In 2005, Pomona citizens elected Norma Torres, the first woman of Guatemalan heritage to be elected to a mayoral post outside of Guatemala.[14] Later, she would become a U.S. congresswoman representing California's 35th congressional district in 2015.


Pomona is 30 miles (48 km) east of Los Angeles[15] in the Pomona Valley, located at 34°3′39″N 117°45′21″W / 34.06083°N 117.75583°W / 34.06083; -117.75583 (34.060760, -117.755886).[16] According to the United States Census Bureau, the city has a total area of 22.964 square miles (59.48 km2), over 99% of it land.

Pomona is approximately 30 miles (48 km) east of downtown Los Angeles, 27 miles (43 km) north of Santa Ana, 26 miles (42 km) west of Riverside, and 33 miles (53 km) west of San Bernardino.

Pomona is bordered by the cities of San Dimas on the northwest, La Verne and Claremont on the north, Montclair and Chino on the east, Chino Hills and Diamond Bar on the south, Walnut, South San Jose Hills, and Industry on the southwest, and the unincorporated community of Ramona on the west. The Los Angeles/San Bernardino county line forms most of the city's southern and eastern boundaries.


Pomona has a Mediterranean climate (Köppen climate classification Csa) with hot, dry summers and mild, damp winters and a large amount of sunshine year-round. Summers are characterized by sunny days and very little rainfall during the months of June through September. Fall brings cooler temperatures and occasional showers, as well as seasonal Santa Ana winds originating from the northeast.

Climate data for Pomona, California, 1991–2020 normals, extremes 1949–2017
Month Jan Feb Mar Apr May Jun Jul Aug Sep Oct Nov Dec Year
Record high °F (°C) 91
Mean maximum °F (°C) 82.8
Average high °F (°C) 67.9
Daily mean °F (°C) 55.5
Average low °F (°C) 43.1
Mean minimum °F (°C) 32.4
Record low °F (°C) 21
Average precipitation inches (mm) 2.91
Average precipitation days (≥ 0.01 in) 5.3 6.3 4.1 2.1 0.9 0.4 0.2 0.1 0.3 2.8 3.3 4.9 30.7
Source 1: NOAA[17]
Source 2: National Weather Service (mean maxima/minima 1981–2010)[18]


The most common ancestries in Pomona are German, English, Italian, Irish and French.[19]

Historical population
U.S. Decennial Census[20]
Demographic profile 2010[7] 1990[21] 1970[21] 1950[21]
White 48.0% 57.0% 85.8% 99.2%
 —Non-Hispanic 12.5% 28.2% N/A N/A
Black or African American 7.3% 14.4% 12.2% 0.6%
Hispanic or Latino (of any race) 70.5% 51.3% 15.4% N/A
Asian 8.5% 6.7% 0.6% 0.2%


The 2010 United States Census[22] reported that Pomona had a population of 149,058, a slight decline from the 2000 census population.[23] The population density was 6,491.2 inhabitants per square mile (2,506.3/km2). The racial makeup of Pomona was 71,564 (48.0%) White (12.5% Non-Hispanic White),[7] 10,924 (7.3%) African American, 1,763 (1.2%) Native American, 12,688 (8.5%) Asian of which is Chinese 2,217 1.48% Filipino 2,938 1.97% Japanese 443 0.3% Korean 633 0.42% Vietnamese 1643 1.1% ,[24] 282 (0.2%) Pacific Islander, 45,171 (30.3%) from other races, and 6,666 (4.5%) from two or more races. Hispanic or Latino of any race were 105,135 persons (70.5%).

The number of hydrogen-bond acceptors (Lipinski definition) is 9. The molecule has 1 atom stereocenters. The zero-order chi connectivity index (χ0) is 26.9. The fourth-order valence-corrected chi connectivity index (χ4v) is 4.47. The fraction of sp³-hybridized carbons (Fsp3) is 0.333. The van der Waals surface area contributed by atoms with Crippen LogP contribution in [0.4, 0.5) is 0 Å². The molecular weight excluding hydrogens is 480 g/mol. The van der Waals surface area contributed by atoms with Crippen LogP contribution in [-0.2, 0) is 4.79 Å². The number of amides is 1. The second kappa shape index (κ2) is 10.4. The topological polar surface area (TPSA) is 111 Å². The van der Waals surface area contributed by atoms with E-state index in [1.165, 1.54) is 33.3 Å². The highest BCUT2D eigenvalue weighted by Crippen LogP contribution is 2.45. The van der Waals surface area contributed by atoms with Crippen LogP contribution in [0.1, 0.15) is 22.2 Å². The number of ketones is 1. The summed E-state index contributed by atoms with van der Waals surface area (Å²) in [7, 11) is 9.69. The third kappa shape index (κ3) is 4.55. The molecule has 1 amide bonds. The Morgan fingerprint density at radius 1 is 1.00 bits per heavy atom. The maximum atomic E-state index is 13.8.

The Census reported that 144,920 people (97.2% of the population) lived in households, 2,782 (1.9%) lived in non-institutionalized group quarters, and 1,356 (0.9%) were institutionalized.

There were 38,477 households, out of which 19,690 (51.2%) had children under the age of 18 living in them, 19,986 (51.9%) were opposite-sex married couples living together, 6,960 (18.1%) had a female householder with no husband present, 3,313 (8.6%) had a male householder with no wife present. There were 2,823 (7.3%) unmarried opposite-sex partnerships, and 299 (0.8%) same-sex married couples or partnerships. 5,810 households (15.1%) were made up of individuals, and 2,010 (5.2%) had someone living alone who was 65 years of age or older. The average household size was 3.77. There were 30,259 families (78.6% of all households); the average family size was 4.15.

The population was spread out, with 43,853 people (29.4%) under the age of 18, 20,155 people (13.5%) aged 18 to 24, 42,311 people (28.4%) aged 25 to 44, 31,369 people (21.0%) aged 45 to 64, and 11,370 people (7.6%) who were 65 years of age or older. The median age was 29.5 years. For every 100 females age 18 and over, there were 98.4 males.

There were 39,620 housing units[25] at an average density of 1,771.8 per square mile (684.1/km2), of which 21,197 (55.1%) were owner-occupied, and 17,280 (44.9%) were occupied by renters. The homeowner vacancy rate was 2.0%; the rental vacancy rate was 5.9%. 80,968 people (54.3% of the population) lived in owner-occupied housing units and 63,952 people (42.9%) lived in rental housing units.

During 2009–2013, Pomona had a median household income of $49,474, with 21.6% of the population living below the federal poverty line.[7]


In 2022, Los Angeles Homeless Services Authority's Greater Los Angeles Homeless Count counted 716 homeless individuals in Pomona.[26]


L.A. County Fair.

Since the 1980s, Pomona's newest neighborhood Phillips Ranch, experienced rapid growth with homes still being built in the hilly area between Downtown and Diamond Bar. Today, Phillips Ranch is nearly all residential.[27] Northern Pomona has seen some gentrification with additional housing units added and revamped streetscapes. Pomona Electronics was originally based in the city.[citation needed]

Pomona had two malls, the pedestrian Pomona Mall downtown and the Indian Hill Mall, both now defunct as malls per se, but still dedicated to retail and other uses.[citation needed]